Daithi Mac Sithigh

Professor

  • Room 07.017 - Main Site Tower

    United Kingdom

Accepting PhD Students

20082020

Research activity per year

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Personal profile

Particulars

Daithí Mac Síthigh is Professor of Law and Innovation at Queen's University Belfast, and QUB Academic Director for the AHRC Northern Bridge doctoral training partnership. He is a co-director of Future Screens NI (AHRC creative economy research and development partnership, led by Prof. Paul Moore, Ulster University) and is an Eisenhower Fellow (awarded 2019, through the Island of Ireland programme, for work on the theme of “promoting good governance to drive responsible innovation in smart cities”).

Before joining QUB in 2017, he was Associate Dean of Research and Innovation in the Faculty of Humanities and Social Sciences, and Reader in Law, at Newcastle University (England); earlier lectureships were at the University of Edinburgh (Scotland) and the University of East Anglia (England). He holds a PhD from Trinity College Dublin (Ireland), as well as first degrees in law (LLB, Trinity College Dublin) and humanities with art history (BA Hons, Open University), and postgraduate qualifications in social sciences (Open) and higher education practice (East Anglia).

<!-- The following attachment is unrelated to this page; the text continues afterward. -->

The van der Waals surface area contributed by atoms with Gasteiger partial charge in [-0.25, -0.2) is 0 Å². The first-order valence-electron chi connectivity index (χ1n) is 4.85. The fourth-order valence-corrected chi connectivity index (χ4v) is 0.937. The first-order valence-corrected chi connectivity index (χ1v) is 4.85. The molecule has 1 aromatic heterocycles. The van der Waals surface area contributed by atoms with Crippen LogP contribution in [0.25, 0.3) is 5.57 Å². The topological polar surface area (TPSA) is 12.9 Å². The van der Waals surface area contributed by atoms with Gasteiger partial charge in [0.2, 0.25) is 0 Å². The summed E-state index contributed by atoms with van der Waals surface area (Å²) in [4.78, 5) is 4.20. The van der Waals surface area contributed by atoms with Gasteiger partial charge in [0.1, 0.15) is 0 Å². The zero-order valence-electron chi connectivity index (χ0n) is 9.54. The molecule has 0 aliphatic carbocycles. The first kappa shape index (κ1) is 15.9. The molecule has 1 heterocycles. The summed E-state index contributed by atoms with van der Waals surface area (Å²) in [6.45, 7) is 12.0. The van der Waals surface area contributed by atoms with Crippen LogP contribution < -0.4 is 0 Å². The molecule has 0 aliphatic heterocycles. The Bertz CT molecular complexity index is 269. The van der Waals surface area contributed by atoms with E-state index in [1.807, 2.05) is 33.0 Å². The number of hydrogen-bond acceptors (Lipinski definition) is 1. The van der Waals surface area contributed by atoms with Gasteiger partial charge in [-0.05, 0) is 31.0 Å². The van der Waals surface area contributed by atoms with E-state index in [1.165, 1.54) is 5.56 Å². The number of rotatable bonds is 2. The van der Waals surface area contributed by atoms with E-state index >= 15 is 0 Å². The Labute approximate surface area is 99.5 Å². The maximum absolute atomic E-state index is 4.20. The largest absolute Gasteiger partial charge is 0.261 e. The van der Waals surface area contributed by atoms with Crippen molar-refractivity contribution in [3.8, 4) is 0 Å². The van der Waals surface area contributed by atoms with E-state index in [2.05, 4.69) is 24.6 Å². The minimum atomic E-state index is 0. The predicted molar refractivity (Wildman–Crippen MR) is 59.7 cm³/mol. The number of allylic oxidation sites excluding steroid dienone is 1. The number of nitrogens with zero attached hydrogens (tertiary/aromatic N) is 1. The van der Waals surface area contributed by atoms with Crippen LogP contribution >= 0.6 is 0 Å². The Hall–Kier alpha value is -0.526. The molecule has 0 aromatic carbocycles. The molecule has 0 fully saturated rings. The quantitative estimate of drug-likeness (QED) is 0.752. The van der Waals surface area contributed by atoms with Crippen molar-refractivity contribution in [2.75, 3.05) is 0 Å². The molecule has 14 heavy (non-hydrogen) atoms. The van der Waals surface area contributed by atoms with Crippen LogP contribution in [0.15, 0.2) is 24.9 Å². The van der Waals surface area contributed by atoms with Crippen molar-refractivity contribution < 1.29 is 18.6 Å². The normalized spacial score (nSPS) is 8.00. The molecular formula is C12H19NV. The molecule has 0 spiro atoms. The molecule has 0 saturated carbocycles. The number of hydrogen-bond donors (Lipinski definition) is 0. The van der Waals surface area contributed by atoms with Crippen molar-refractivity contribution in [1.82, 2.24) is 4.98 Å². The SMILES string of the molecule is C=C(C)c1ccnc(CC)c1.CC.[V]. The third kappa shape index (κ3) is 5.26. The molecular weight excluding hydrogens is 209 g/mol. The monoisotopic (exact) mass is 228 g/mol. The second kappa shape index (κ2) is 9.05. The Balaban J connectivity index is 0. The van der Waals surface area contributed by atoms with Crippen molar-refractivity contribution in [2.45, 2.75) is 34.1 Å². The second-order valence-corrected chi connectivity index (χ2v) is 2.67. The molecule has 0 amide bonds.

Research Interests

Download full CV and list of publications here.

Daithí's research interests are in law and technology, with recent work addressing audiovisual media law, legal issues in the creative industries, the 'sharing economy', and data and open data. He has further interests in constitutional and administrative law, in language policy, and in approaches to legal research.

He is a co-director (leading on legal and IP issues) of Future Screens NI (AHRC), and was formerly co-investigator at CREATe, the centre for copyright and new business models in the creative economy (AHRC, ESRC and EPSRC, 2012-17), and a member of the ESRC Centre for Competition Policy (East Anglia).